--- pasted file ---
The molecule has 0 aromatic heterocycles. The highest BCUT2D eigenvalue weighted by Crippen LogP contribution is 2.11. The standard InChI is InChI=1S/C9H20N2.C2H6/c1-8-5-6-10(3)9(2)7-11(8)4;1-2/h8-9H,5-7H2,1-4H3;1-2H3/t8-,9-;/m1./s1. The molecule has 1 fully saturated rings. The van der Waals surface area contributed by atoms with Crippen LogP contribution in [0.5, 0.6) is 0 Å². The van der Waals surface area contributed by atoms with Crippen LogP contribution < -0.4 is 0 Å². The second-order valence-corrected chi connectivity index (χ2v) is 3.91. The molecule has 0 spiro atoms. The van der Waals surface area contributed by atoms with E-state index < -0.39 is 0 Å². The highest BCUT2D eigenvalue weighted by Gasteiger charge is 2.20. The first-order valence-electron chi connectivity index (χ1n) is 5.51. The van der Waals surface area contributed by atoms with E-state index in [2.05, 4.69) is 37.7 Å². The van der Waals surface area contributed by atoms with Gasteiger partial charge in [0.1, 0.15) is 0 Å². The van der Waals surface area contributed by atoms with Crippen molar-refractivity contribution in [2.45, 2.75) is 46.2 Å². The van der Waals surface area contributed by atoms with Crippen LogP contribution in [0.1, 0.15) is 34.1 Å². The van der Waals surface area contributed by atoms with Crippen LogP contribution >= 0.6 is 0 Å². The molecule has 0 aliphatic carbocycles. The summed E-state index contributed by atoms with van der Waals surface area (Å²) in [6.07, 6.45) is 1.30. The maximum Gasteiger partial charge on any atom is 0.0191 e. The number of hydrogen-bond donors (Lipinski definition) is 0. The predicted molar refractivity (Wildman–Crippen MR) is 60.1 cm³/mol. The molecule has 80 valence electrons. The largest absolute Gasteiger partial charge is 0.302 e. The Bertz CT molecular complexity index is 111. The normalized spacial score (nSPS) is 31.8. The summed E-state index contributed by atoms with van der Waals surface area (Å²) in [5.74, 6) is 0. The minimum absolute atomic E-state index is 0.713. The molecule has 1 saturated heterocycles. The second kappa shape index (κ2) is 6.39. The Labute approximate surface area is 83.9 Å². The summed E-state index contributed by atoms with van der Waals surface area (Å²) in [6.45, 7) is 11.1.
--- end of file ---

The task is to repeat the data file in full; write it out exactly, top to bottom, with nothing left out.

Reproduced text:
The molecule has 0 aromatic heterocycles. The highest BCUT2D eigenvalue weighted by Crippen LogP contribution is 2.11. The standard InChI is InChI=1S/C9H20N2.C2H6/c1-8-5-6-10(3)9(2)7-11(8)4;1-2/h8-9H,5-7H2,1-4H3;1-2H3/t8-,9-;/m1./s1. The molecule has 1 fully saturated rings. The van der Waals surface area contributed by atoms with Crippen LogP contribution in [0.5, 0.6) is 0 Å². The van der Waals surface area contributed by atoms with Crippen LogP contribution < -0.4 is 0 Å². The second-order valence-corrected chi connectivity index (χ2v) is 3.91. The molecule has 0 spiro atoms. The van der Waals surface area contributed by atoms with E-state index < -0.39 is 0 Å². The highest BCUT2D eigenvalue weighted by Gasteiger charge is 2.20. The first-order valence-electron chi connectivity index (χ1n) is 5.51. The van der Waals surface area contributed by atoms with E-state index in [2.05, 4.69) is 37.7 Å². The van der Waals surface area contributed by atoms with Gasteiger partial charge in [0.1, 0.15) is 0 Å². The van der Waals surface area contributed by atoms with Crippen molar-refractivity contribution in [2.45, 2.75) is 46.2 Å². The van der Waals surface area contributed by atoms with Crippen LogP contribution in [0.1, 0.15) is 34.1 Å². The van der Waals surface area contributed by atoms with Crippen LogP contribution >= 0.6 is 0 Å². The molecule has 0 aliphatic carbocycles. The summed E-state index contributed by atoms with van der Waals surface area (Å²) in [6.07, 6.45) is 1.30. The maximum Gasteiger partial charge on any atom is 0.0191 e. The number of hydrogen-bond donors (Lipinski definition) is 0. The predicted molar refractivity (Wildman–Crippen MR) is 60.1 cm³/mol. The molecule has 80 valence electrons. The largest absolute Gasteiger partial charge is 0.302 e. The Bertz CT molecular complexity index is 111. The normalized spacial score (nSPS) is 31.8. The summed E-state index contributed by atoms with van der Waals surface area (Å²) in [5.74, 6) is 0. The minimum absolute atomic E-state index is 0.713. The molecule has 1 saturated heterocycles. The second kappa shape index (κ2) is 6.39. The Labute approximate surface area is 83.9 Å². The summed E-state index contributed by atoms with van der Waals surface area (Å²) in [6.45, 7) is 11.1.